A Continuous Lean.

On the Hunt for Gurkha Shorts.

Apr 17th, 2014 | Categories: England, History, Jake Gallagher, Menswear, Military | by Jake Gallagher

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With its dual strap waistband, barrel cut legs, high inseam, and row upon row of pleats, the Gurkha short is certainly not for the faint of heart, but we’re sure the original Gurkha wouldn’t have it any other way. This overloaded short can be traced back to the Gurkha, a legendary Nepalese military regimen that consisted of that nation’s most fearless soldiers. The Gurkha were so revered for their bravery that even after suffering a loss to the British during the Anglo–Nepalese War in the early eighteen-hundreds, the kingdom enlisted them to fight for the English Empire.

Their legendary prowess at combat was not the only thing the Gurkha brought along with them when they joined forces with their former adversaries, for they also contributed, well their name. Overtime these shorts, which like almost all colonial garb featured a tan color and loose cut that could easily combat the often oppressive heat, were given the Gurkha name as they were so popular within the region.





Bow Down to Benton Performance.

Apr 16th, 2014 | Categories: Video | by Michael Williams

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There’s a lot of content out in the world today. Much of it barely deserved of a spot in the YouTube line up. And then there is this film, a masterful look at the life and work of John Benton. Now let us all bow down at the alter of Benton Performance. These are going to be the best six minutes of your day. Fuck. Me.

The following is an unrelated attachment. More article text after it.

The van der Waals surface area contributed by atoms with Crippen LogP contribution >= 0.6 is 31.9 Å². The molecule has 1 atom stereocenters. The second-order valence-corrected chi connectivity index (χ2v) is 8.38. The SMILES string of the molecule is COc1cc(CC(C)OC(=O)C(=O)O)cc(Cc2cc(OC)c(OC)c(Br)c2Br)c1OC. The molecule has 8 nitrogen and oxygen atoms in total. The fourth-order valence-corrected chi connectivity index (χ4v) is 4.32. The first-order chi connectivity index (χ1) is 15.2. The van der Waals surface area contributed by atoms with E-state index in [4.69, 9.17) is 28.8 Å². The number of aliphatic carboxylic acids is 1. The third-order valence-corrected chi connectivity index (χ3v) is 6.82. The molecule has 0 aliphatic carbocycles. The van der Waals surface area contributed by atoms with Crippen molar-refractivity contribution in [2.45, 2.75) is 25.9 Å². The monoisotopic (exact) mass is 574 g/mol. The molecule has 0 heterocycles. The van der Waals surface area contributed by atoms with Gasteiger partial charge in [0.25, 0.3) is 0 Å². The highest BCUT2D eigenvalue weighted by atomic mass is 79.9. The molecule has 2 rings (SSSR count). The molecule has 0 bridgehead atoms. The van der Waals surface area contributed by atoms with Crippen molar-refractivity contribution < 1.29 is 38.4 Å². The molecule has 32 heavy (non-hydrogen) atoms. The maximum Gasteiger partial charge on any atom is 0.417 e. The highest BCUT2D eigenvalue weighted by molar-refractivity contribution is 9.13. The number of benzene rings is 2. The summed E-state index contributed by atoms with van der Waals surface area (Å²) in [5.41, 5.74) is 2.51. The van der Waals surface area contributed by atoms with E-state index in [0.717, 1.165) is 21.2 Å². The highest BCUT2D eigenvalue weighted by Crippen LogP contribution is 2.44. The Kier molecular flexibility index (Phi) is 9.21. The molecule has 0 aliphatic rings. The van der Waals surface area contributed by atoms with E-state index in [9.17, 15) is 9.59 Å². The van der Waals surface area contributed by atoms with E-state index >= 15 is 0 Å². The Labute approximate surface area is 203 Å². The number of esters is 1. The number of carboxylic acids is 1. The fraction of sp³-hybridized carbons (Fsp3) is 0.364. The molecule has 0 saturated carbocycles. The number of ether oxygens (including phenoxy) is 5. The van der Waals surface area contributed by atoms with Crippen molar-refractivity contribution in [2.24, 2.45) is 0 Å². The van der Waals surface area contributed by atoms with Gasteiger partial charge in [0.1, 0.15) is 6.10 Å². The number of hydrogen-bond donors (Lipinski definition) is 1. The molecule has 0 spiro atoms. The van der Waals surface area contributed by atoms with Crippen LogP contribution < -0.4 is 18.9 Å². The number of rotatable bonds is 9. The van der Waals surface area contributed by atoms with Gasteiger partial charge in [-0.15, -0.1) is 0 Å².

Thanks to Silver Arrows for the tip.





Five Umbrellas Worth Hanging Onto.

Apr 15th, 2014 | Categories: Accessories, Jake Gallagher | by Jake Gallagher

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There’s been so much talk about this year’s endless winter that it almost seems cruel to discuss the weather at this point, and yet as we finally begin to thaw out from this infinite freeze, we also enter into Spring’s inevitable rainy season. Without the escape brought by a car, life in the city during the rainy months requires preparation and advance planning not accustom to most men. It also offers the opportunity to a stylish and useful tool like the umbrella. We’ll leave it to The Wirecutter to obsess over price and function, and we’ll focus our efforts on style.





Jack Purcell | 80 Years Later a Legend Evolves.

Apr 14th, 2014 | Categories: Footwear, Jake Gallagher | by Jake Gallagher

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It began with a smile.

More even than the man himself, the Jack Purcell line is best represented by a smile. Not everyone can recall that Jack Purcell was a Canadian badminton player, but we can guarantee that most people can recognize that subtle black “smile” that’s stamped on the front of his signature sneakers. And now nearly eight decades after Jack first took to the court in those white plimsolls, Converse is taking the brand to new heights thanks to that smile.

Converse has transformed that upturned line into a logo, stamping it proudly on a tee alongside their straightforward, unflappable message, “Smile.” That t-shirt is just the start of the brand’s newly formed apparel collection, which includes a polo (again with an all-over print smile motif that is almost reminiscent of waves), a lightweight blazer, and a unique barn jacket/blazer mash-up. Of course, the sneakers are still the most extensive part of the collection, adding a premium edge to the iconic silhouette, most notably on an indigo colored pair that features the wavy smile pattern.